Mendelssohn, Felix

Jakob Ludwig Felix Mendelssohn Bartholdy was born in Hamburg, on February 3, 1809 in the family of the banker Abraham, who was the son of the famous Jewish philosopher Moses Mendelssohn, and Leah Solomon. Parents renounced Judaism, their children did not get any religious education and were baptized in the Lutheran church in 1816. Surname Bartholdi was added to show a decisive break with the traditions of the ancestors.

The family moved to Berlin in 1811. Parents sought to give Felix, his brother and sisters the best education.
At the age of 6, Felix Mendelssohn began to receive piano lessons from his mother, and from seven years he studied with Marie Bigo in Paris. Since 1817, he studied composition with Karl Friedrich Zelter. At the age of 9, he made his debut taking part in a chamber concert in Berlin.

Zelter introduced Felix to his friend Goethe, who later shared his impressions of the young talent, citing a comparison with Mozart: "Musical miracles ... probably are not so rare anymore; But what this little man can do, playing improvisation or from a sheet, it's on the verge of magic. I cannot believe that this is possible at such an early age. "
Later Felix met with Goethe several times and put to the music a lot of his poems.

Mendelssohn was admitted to the Berlin Choir Academy in 1819. From this moment he composed without stopping. The first edition of his works was published in 1822, when the young composer was only 13 years old. At the age of 15 he wrote his first symphony for the orchestra C minor. A year later, a work that showed the full power of his genius - Octet E flat major. This Octet and the overture "Midsummer Night's Dream" (part of which was "The Wedding March") written in 1826 are the most famous of the composer's early works.

Later, Mendelssohn became a conductor in the Berlin choral academy, and was able to implement in 1829 the production of " St Matthew Passion" by Johann Bach. The success of this work laid the foundation for the revival of Bach's music in Germany, and then throughout Europe.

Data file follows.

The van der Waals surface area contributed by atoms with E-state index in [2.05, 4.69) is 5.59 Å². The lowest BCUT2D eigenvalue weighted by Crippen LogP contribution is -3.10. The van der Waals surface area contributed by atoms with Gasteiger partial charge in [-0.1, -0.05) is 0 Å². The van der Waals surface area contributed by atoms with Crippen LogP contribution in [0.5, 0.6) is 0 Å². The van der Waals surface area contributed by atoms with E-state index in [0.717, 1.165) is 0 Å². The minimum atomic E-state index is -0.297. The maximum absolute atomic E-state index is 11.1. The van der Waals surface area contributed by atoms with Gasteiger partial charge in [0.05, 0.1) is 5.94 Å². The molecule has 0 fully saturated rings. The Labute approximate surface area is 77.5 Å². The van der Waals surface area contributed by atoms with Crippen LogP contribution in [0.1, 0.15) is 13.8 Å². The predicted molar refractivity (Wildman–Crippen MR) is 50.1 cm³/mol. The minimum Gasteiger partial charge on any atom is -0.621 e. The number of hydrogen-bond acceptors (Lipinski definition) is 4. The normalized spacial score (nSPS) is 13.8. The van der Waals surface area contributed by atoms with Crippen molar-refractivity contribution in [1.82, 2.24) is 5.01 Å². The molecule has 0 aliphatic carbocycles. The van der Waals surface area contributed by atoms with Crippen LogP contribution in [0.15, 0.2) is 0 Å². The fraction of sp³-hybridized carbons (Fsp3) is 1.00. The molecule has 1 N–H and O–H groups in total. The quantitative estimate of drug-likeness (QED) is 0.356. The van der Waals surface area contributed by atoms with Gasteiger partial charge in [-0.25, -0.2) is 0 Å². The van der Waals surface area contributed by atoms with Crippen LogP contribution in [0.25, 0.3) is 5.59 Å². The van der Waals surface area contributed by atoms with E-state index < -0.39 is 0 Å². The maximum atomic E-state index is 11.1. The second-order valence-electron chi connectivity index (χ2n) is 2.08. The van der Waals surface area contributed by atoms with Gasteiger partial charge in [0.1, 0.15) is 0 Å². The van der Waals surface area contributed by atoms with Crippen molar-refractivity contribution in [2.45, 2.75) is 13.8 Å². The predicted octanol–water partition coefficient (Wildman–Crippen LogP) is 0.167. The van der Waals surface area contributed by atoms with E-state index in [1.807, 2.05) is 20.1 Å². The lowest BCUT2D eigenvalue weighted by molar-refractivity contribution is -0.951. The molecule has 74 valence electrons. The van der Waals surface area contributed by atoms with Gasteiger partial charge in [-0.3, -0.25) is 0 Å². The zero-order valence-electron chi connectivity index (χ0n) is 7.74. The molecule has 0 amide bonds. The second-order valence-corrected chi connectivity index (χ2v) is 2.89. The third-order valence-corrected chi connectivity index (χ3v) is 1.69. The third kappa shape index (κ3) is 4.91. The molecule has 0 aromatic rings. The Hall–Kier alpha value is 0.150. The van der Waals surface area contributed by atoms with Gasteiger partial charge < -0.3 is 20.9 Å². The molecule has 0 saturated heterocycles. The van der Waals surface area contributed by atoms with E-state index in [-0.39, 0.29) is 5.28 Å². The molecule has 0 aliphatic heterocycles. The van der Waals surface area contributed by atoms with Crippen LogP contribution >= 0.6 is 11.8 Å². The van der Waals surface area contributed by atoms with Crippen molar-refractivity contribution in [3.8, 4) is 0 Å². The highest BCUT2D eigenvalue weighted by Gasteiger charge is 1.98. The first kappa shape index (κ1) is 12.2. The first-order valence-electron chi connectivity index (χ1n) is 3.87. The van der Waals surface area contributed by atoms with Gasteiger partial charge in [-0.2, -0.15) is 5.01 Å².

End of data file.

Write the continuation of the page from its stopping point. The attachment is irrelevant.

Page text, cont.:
In 1833, Felix Mendelssohn became the conductor of the Rhine Music Festival in Düsseldorf, where he annually presented his works. And two years later he started to conduct in Leipzig, setting a goal: to make it a musical center of a European scale.
The next year, in 1836, the composer received an honorary doctorate from the University of Leipzig. In the same year he met Cecil Jeanrenaud, daughter of a Protestant clergyman. On March 28, 1837 they got married. Their marriage was a happy one, and the couple had five children.

The King of Prussia did not give up attempts to lure the composer to Berlin, and eventually Mendelssohn was appointed Music Director of the Academy of Arts. Until 1845, he periodically worked in Berlin, without leaving his post in Leipzig. Sometimes he traveled to England, performing his work in London and Birmingham, where he met with Queen Victoria and her husband, Prince Albert. The royal couple admired his music.

In 1843, Felix Mendelssohn founded the Leipzig Music Conservatory, the first educational institution of its kind in Germany, thus realizing his dream and making Leipzig a musical center on the map of the country.
Gradually the composer's health began to deteriorate, he left for treatment to Switzerland, but returned to Leipzig in an even worse condition. Felix Mendelssohn died on November 4, 1847 at the age of 38.